"I don't know how we will solve problems, if we make it a punitive issue," Oldani said. "I would rather look at how we can make this work."

Some researchers have said states might have to raise their education budgets by as much as 30 percent to comply with the requirements of No Child Left Behind.

States provide about half of the cost of educating children. The federal government contributes about 7 percent. Local tax revenue pays for the rest.

Paige said that under Bush education funding has increased by 36 percent and that the government has provided sufficient money to pay for the requirements of the legislation. Estimating how much the federal law will cost is complicated. States and schools would have spent money anyway to work to
mprove schools.

Missouri Education Commissioner D. Kent King said there appears to be enough money to develop the tests required for students in grades three through eight.

But King has concerns about whether there will be sufficient money to allow under-performing schools to make significant changes down the road.

When education leaders first discussed No Child Left Behind, King thought there would be sufficient flexibility for states. Now he says there is less flexibility than he had hoped for.

"My biggest frustration is that No Child Left Behind has shifted the focus from real school improvement to counting numbers and seeing if schools are on the 'needs improvement' list," King said.

Brent Clark, superintendent of Belleville High Schools, said when he first heard Bush talk about school accountability, placing highly qualified teachers in the classrooms and providing safer schools, he was in favor of reform.

"I was sold," Clark said. "It was positive, and they said it was going to be fully funded. But then the U.S. Department of Education started to come out with the rules and the way they were going to implement this thing."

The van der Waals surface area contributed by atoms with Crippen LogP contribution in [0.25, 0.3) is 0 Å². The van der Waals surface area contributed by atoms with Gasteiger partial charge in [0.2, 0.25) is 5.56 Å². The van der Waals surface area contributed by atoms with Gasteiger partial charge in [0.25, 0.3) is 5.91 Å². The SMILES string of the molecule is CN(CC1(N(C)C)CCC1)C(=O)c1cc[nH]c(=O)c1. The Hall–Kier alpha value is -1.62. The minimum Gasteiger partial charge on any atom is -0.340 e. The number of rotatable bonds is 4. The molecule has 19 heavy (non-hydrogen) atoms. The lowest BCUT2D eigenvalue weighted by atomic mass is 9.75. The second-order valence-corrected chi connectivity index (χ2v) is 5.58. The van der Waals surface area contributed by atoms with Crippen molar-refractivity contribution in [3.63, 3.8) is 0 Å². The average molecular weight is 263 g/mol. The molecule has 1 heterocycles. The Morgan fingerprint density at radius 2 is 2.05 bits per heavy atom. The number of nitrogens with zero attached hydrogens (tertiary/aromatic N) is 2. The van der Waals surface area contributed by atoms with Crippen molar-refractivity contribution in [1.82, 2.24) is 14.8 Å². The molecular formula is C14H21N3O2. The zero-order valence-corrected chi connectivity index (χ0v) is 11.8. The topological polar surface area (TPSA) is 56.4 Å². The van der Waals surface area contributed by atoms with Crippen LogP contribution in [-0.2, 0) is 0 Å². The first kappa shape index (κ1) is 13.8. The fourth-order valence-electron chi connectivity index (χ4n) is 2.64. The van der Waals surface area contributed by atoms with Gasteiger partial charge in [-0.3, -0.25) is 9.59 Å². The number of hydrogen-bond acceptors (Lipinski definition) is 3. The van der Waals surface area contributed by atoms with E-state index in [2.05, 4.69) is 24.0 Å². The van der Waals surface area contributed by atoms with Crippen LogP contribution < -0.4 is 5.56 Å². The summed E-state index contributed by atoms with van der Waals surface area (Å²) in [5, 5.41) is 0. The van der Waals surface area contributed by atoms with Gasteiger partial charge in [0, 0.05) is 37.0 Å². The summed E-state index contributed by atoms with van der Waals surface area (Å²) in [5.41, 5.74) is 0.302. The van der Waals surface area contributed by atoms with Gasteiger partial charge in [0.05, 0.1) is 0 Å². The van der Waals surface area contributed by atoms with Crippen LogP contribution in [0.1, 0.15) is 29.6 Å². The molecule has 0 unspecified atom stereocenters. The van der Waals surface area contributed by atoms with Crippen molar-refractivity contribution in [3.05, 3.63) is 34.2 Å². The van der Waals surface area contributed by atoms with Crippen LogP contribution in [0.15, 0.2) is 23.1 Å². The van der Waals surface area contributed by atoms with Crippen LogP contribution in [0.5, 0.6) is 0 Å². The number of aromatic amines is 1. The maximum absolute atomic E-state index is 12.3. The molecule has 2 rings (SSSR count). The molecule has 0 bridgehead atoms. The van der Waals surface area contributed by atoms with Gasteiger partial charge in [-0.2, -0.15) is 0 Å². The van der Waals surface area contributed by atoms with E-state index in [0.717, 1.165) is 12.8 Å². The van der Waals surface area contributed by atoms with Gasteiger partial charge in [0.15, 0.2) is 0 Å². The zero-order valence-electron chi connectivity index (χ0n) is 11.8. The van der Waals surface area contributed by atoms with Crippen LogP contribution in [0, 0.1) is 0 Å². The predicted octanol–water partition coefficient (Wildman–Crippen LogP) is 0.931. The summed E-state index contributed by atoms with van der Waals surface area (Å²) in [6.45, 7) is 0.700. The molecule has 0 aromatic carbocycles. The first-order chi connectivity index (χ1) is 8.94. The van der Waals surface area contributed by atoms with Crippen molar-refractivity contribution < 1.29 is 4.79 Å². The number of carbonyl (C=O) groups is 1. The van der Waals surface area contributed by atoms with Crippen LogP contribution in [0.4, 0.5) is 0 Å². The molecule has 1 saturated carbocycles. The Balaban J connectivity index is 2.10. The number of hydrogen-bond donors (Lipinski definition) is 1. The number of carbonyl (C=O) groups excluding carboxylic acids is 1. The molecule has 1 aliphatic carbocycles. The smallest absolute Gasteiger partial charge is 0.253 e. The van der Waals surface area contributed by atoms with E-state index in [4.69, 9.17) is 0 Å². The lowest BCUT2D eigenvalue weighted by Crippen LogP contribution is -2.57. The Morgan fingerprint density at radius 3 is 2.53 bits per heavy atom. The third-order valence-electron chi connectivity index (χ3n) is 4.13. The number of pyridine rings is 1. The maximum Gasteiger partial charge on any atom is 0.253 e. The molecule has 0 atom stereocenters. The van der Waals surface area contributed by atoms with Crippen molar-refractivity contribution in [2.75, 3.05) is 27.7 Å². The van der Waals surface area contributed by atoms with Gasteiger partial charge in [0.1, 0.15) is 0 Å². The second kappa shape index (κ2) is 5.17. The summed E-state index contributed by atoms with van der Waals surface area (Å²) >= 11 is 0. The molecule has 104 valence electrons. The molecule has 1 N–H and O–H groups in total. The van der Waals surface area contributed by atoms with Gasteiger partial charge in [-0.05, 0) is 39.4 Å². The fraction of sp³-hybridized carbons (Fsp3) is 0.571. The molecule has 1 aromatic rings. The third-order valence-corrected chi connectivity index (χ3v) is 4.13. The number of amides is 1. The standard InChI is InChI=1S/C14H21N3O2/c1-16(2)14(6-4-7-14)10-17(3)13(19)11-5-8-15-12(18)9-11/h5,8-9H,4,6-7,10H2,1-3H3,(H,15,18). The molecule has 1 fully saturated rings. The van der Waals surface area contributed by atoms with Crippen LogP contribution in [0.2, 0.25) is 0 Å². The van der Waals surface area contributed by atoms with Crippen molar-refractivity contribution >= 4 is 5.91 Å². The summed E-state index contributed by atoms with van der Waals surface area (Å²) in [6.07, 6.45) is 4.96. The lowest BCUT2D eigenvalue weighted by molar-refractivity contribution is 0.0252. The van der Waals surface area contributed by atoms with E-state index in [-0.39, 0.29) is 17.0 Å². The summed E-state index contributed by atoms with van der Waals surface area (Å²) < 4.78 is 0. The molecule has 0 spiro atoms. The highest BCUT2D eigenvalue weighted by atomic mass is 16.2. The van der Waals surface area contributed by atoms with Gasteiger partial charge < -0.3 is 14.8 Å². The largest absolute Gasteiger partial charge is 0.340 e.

While Clark's district is making adequate yearly progress, he said he disagrees with the notion that schools should be punished if all of their students don't make the same kinds of progress.

"The spirit of the law targets public schools," Clark said. "It's a one-size-fits-all approach."

Hargadine, principal at Wild Horse Elementary, said her school has enjoyed success under No Child Left Behind because of high goals and expectations for students for reading. About 13 percent of the school's 575 students are
African-American, 7 percent Asian and 2 percent Hispanic. The low income student body -measured by those who qualify for free or reduced-price lunches - is 15 percent.

"We have done everything we can to get students to meet those goals, she said. "We have looked for areas where students are weak and found ways to shore them up."

"Being a global society, our responsibility is to make a difference for every child who walks through our doors," she said. "When we put our heads together, it can be done."

Key elements of the No Child Left Behind Act of 2001

Requires annual testing of students against state standards in reading and math and in science three times during a student's school career. Each state uses its own tests and its own standards of learning.

Individual states also devise their own definition and timeline for determining whether a school, district and state is making "adequate yearly progress" toward a goal of 100 percent of students meeting state standards by 2013-2014.

A school or district's low-income, limited English-speaking students, minority and special education students must also make adequate yearly progress.

If a school or district fails to make adequate yearly progress, the district must offer parents the option to transfer to another higher-performing school within the district. If it continues to fail to make progress, the district must then offer tutoring services. If a school continues to fail, it can be closed and reopened under new administration.

— Carolyn Bower
St. Louis Post-Dispatch